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Ten-year framework agreement falls short: Child care advocates vow to push for better

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Child Care Advocacy Association of Canada (CCAAC)
Publication Date: 
11 Jun 2017
Full response 
The Child Care Advocacy Association of Canada welcomes the release today of a federal-provincial-territorial agreement on early learning and child care but says the framework is not ambitious enough to address the child care crisis facing so many families with young children.
“It’s good that the Government of Canada is engaged in discussion on child care after being absent for so long, but if the agreement is not strengthened, Canada will end up a decade from now with even greater disparities in access, affordability, quality and inclusion” said Morna Ballantyne, CCAAC Executive Director.
“As it is, the agreement ignores the federal government’s election promise to create a ‘framework ensuring affordable, high-quality, fully inclusive child care is available to all families who need it’; it does not make universality even a long-term goal,” she added.
She noted that Ontario recently joined Quebec in building universally accessible child care, and an NDP BC government has promised to do the same. “The federal government should support these approaches, and use its spending power to make it happen across the country, especially since significant financial benefits of a universal child care system will flow directly back to federal coffers,” she said.
The framework requires that the first installment of federal funds for child care be used to provide help only for high need parents rather than all families, and it encourages spending on regulated child care but not exclusively.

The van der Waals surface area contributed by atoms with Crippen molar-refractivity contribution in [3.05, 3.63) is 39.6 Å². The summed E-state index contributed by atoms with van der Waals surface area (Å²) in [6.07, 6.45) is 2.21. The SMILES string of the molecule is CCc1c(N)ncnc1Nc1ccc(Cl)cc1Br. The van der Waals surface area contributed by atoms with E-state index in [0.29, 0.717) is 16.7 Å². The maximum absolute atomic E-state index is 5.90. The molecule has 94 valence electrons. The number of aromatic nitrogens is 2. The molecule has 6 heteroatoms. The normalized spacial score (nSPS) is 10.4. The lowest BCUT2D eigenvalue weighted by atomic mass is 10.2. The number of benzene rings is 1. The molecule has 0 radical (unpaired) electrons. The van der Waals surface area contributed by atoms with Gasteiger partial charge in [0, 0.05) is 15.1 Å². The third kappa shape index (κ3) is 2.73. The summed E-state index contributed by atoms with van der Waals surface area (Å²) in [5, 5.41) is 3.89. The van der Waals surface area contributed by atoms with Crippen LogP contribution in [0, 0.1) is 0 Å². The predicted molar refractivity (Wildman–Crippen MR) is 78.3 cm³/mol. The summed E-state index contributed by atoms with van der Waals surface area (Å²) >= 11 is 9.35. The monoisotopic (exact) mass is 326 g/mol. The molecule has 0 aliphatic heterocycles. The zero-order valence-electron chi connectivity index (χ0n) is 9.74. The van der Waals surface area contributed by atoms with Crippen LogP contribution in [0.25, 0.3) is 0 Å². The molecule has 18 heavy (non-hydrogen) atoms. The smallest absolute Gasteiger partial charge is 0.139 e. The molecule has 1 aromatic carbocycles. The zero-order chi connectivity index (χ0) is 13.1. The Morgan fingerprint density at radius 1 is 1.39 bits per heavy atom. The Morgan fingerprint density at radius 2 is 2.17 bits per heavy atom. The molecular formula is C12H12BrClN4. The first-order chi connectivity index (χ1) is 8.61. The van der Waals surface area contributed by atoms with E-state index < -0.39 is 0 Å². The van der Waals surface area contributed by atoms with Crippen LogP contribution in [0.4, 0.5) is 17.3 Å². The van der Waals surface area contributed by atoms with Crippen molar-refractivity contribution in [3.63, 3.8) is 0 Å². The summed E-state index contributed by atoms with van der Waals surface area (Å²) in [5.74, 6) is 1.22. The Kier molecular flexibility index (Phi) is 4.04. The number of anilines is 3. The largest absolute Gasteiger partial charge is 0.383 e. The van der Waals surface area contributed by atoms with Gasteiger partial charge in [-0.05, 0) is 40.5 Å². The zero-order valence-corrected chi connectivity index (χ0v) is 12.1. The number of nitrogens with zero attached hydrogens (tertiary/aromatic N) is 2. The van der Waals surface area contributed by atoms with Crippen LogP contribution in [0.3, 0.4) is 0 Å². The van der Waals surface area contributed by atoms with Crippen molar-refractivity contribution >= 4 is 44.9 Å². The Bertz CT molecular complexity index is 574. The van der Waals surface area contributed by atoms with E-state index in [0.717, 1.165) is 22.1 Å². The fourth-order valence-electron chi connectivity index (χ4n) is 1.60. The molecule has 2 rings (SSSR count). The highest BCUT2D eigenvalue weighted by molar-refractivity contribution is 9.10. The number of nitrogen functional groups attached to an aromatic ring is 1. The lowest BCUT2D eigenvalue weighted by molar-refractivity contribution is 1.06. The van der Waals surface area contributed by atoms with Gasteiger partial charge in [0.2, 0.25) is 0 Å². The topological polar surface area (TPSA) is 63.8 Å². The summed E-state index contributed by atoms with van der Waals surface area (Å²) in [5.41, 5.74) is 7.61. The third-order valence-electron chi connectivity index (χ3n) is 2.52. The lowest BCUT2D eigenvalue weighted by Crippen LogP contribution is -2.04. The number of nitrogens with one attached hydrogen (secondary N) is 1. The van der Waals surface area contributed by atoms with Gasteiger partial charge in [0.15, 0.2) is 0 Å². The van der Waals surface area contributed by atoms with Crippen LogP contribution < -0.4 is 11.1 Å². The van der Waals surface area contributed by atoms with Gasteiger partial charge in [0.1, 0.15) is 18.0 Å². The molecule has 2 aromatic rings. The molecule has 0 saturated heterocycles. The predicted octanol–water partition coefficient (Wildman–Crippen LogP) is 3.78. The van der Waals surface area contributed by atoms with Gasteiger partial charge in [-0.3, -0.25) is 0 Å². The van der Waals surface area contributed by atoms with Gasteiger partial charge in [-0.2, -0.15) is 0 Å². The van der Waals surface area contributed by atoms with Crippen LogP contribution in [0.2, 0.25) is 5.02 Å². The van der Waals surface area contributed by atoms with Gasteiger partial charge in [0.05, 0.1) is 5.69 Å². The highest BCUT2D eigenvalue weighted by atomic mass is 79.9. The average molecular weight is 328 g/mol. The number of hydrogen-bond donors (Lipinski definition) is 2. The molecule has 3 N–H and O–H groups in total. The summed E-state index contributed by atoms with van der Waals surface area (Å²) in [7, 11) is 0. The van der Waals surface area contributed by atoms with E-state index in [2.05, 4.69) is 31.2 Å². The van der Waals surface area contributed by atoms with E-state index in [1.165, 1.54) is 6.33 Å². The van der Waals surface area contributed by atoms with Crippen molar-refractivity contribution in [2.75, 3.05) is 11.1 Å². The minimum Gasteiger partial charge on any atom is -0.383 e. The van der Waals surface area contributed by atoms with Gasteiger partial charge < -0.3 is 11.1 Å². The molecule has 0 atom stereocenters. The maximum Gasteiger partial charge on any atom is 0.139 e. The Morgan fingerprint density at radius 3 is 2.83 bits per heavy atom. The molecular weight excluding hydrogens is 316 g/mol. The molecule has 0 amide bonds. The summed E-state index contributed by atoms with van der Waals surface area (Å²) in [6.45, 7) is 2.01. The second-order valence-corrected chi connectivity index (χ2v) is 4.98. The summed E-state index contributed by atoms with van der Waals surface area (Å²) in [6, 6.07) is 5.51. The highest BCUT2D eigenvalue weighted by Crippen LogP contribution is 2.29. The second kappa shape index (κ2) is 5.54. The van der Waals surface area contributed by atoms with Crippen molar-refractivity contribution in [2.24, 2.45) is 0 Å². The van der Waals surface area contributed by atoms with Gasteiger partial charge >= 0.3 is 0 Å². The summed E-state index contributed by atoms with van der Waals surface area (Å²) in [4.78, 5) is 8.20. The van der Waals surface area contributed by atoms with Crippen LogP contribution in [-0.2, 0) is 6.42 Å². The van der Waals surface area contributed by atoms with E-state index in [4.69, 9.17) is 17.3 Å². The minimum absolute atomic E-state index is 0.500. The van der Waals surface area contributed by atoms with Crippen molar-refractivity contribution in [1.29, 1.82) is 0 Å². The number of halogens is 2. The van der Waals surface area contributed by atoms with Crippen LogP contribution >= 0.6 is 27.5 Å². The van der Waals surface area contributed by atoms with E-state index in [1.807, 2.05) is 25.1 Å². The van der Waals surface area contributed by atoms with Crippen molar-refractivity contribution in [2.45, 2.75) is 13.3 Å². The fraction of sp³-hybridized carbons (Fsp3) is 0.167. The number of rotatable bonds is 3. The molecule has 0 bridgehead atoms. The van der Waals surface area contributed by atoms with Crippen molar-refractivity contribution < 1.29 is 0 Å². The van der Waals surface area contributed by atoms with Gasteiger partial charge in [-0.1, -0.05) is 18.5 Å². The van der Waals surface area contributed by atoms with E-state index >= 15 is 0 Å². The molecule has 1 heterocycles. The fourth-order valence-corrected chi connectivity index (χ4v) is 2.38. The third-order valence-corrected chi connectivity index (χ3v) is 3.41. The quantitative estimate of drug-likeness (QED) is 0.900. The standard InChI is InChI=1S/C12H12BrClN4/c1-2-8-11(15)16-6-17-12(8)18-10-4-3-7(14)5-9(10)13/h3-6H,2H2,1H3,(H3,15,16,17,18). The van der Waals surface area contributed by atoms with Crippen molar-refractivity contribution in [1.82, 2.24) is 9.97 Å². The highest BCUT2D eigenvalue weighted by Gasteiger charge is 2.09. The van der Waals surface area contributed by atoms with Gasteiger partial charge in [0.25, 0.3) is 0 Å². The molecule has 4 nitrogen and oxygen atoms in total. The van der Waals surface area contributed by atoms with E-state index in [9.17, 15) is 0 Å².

“The federal government’s targeted approach goes against all the evidence that quality child care is critical to the healthy development of all children and that the best child care systems are those designed to be inclusive of all children regardless of their circumstances,” said Ballantyne. “Also, we are concerned that the framework agreement is not strong enough in requiring provinces and territories to spend the federal funds on licensed early childhood education services and programs.”
CCAAC expressed frustration that the agreement does not reflect the experience of parents, or the expertise of those working in the sector, child care advocates and child care policy experts.
“The federal government is engaging in constructive consultation in other areas so we do not understand why the sector’s consensus position on what should be included in the framework seems to have been ignored,” said Ballantyne.
According to the announcement, the framework will be implemented through three-year bilateral funding agreements with the provinces and territories starting in 2017.  The federal has agreed to make an overall funding commitment of $400 million in the first year, up to $540 million in the second, and up to $545 million in the third.  The Child Care Advocacy Association of Canada says this is a fraction of what is required by the provinces and territories.  Quebec already spends more than $2.5 billion each year on its child care program.
The provinces will have to file action plans and make public reports on their progress, but it is up to each province and territory to set its own goals and measure progress.
CCAAC is calling for transparent bilateral negotiations, and meaningful consultation and input into the funding agreements and action plans.
Together with its many partners and allies across the country, CCAAC will continue to push both levels of government to reject the market-based patchwork approach to child care and agree to replace it over the next ten years with a comprehensive, publicly funded system of high quality early childhood education and child care that is inclusive of all children, meets the development needs of children, while also meeting the needs of parents.